What Next For London Nightlife by Brad Thompson // Penny For Your Thoughts

London has a huge opportunity at the moment. After a period when it was challenging not to be pessimistic – with venues closing and certain areas becoming creatively soulless – we’re seeing London acting like London again: evolving and reinvigorated, with exceptional talent and parts of the city feeling ‘opened up’.

What the city needs at this time, to help the feeling of energy grow, is for this creativity to be respected and protected from the grassroots up: Independent Venue Week, Music Venue Trust and the Agent of Change Principle are great examples of how this is already happening. With the right kind of backing for the phenomenal ability, approaches and concepts that are bursting through, London’s potential is limitless. In music particularly, we could expect to see the following things happening:

1) A landscape of unloved, interesting spaces being reborn. Breathing life into old buildings, protecting their heritage and unique characteristics but approaching them with new eyes is at the core of Printworks’ heart.
2) London ‘finding itself’. In the last year alone, areas of London previously not championed for their nightlife are now bustling with Tottenham and, of course, Printworks’ Canada Water, are prime examples of this.
3) The day parties that have long been a part of electronic music culture, and which Printworks is known for, could also become more widespread, giving London’s entertainment a significant new level. At Printworks, people will stay with us for the whole day – it’s thrilling to see audiences immerse themselves in that way.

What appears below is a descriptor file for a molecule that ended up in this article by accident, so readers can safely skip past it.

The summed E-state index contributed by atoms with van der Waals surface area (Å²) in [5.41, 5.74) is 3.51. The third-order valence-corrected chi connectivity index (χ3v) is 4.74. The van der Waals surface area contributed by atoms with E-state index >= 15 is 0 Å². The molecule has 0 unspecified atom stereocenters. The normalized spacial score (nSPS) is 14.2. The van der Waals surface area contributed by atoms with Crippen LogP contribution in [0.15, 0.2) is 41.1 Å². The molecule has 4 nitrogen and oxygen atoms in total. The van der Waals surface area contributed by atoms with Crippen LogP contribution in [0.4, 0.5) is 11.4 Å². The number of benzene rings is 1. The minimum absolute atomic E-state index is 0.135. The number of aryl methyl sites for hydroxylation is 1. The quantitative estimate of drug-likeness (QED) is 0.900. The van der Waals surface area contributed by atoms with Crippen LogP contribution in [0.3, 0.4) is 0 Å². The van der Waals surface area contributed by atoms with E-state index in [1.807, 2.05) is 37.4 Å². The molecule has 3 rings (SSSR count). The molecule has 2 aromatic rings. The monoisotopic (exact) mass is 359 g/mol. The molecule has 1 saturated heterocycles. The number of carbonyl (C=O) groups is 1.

4) An increase in production values across venues, answering a savvy, increasingly sophisticated audience’s demand for high-quality audio and lighting. We refuse to compromise on this at Printworks – it’s crucial that we keep looking forward when it comes to technology and quality of experience, never resting on our laurels.
5) A continued blurring of live and electronic music; both in terms of the music itself and audiences. We have witnessed that people are no longer fans of either just live music or electronic – they’re up for experiencing both, so long as it’s intelligently, authentically presented. Printworks, for example, has seen many of the same people attending electronic shows and live events.
6) More than anything, we should witness an elevated level of experience for anyone attending a creative venue. Customers are already expecting more – imaginative spaces, phenomenal and unique line ups, considered food and drink options, and to constantly be surprised and delighted. That can only be positive for all of us.

Brad Thompson is the Managing Director of Printworks London, Broadwick Live and Broadwick Venues. Check out Printworks’ phenomenal Autumn/Winter program at printworkslondon.co.uk